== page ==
While estate planning might sound like a formal term, it’s really all about making sure our wishes are respected when it comes to our belongings, loved ones, and future.
Estate planning involves making decisions about how your assets, property, and other belongings will be managed and distributed after your passing. For LGBTQ+ individuals, there are certain unique considerations and challenges that make estate planning even more important. From the lack of legal recognition for relationships, to ensuring family members are taken care of, there’s a lot to consider.
For LGBTQ+ individuals, having a residential property to call home will likely be a preferred choice. Joint Tenancy and Tenancy in Common are two distinct forms of property ownership that they can opt for.
In a joint tenancy arrangement, co-owners are considered a single legal entity. This means that all co-owners have an equal and undivided ownership interest in the property. One key feature of joint tenancy is the right of survivorship. If one of the co-owners passes away, their share automatically transfers to the surviving co-owners, regardless of any instructions in their will. As a result, the last surviving co-owner will eventually become the sole owner of the property.
Tenancy in Common
Tenancy in Common, on the other hand, allows for distinct and separate ownership interests among co-owners. Each co-owner holds a specific portion of the property, and their ownership can be equal or unequal. Importantly, there is no right of survivorship in tenancy in common. When a co-owner dies, their share passes according to their Will or follows the laws in the Intestate Succession Act, rather than automatically to the other co-owners.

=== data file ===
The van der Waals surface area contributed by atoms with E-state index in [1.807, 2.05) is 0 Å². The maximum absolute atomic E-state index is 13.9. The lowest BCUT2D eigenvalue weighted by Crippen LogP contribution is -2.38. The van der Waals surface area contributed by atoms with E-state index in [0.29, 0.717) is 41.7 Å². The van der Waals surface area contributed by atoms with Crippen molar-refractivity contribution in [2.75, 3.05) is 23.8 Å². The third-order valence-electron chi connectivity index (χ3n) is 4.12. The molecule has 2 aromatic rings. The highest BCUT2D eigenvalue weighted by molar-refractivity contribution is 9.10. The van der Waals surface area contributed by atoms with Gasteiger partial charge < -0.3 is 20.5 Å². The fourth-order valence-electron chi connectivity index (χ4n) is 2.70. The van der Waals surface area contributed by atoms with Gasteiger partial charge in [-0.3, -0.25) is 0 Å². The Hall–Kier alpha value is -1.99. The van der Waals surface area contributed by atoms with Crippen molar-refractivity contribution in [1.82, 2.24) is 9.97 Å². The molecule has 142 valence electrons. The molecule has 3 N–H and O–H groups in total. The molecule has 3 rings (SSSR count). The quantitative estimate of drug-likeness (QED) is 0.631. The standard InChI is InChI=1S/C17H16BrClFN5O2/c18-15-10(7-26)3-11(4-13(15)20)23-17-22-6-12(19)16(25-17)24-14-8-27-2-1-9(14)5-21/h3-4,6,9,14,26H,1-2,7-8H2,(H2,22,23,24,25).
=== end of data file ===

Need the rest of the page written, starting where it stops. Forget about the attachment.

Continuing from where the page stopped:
The right of survivorship is also applicable when LGBTQ+ individuals have joint bank accounts or investment accounts.
In Singapore, the Intestate Succession Act governs the distribution of assets in the absence of a Will or Nomination for CPF savings and insurance policies. This may not align with the individual’s wishes. Additionally, family expectations and cultural norms can sometimes clash with an individual’s wishes, making it essential to have a legally binding document that outlines their intentions.
To ensure there is proper planning in place for asset distribution, here are some recommended ways to get started:
1. Set up your CPF nomination online
The distribution of CPF Savings cannot be governed using a Will. An active CPF nomination will reduce unnecessary administrative costs and longer processing time.
2. Set up the revocable nominations for insurance policies
The revocable nomination framework allows the policyholders to revoke and create a new one whenever there are changes to the beneficiaries.
3. Set up a Will to take care of assets that are not covered by CPF and insurance nominations.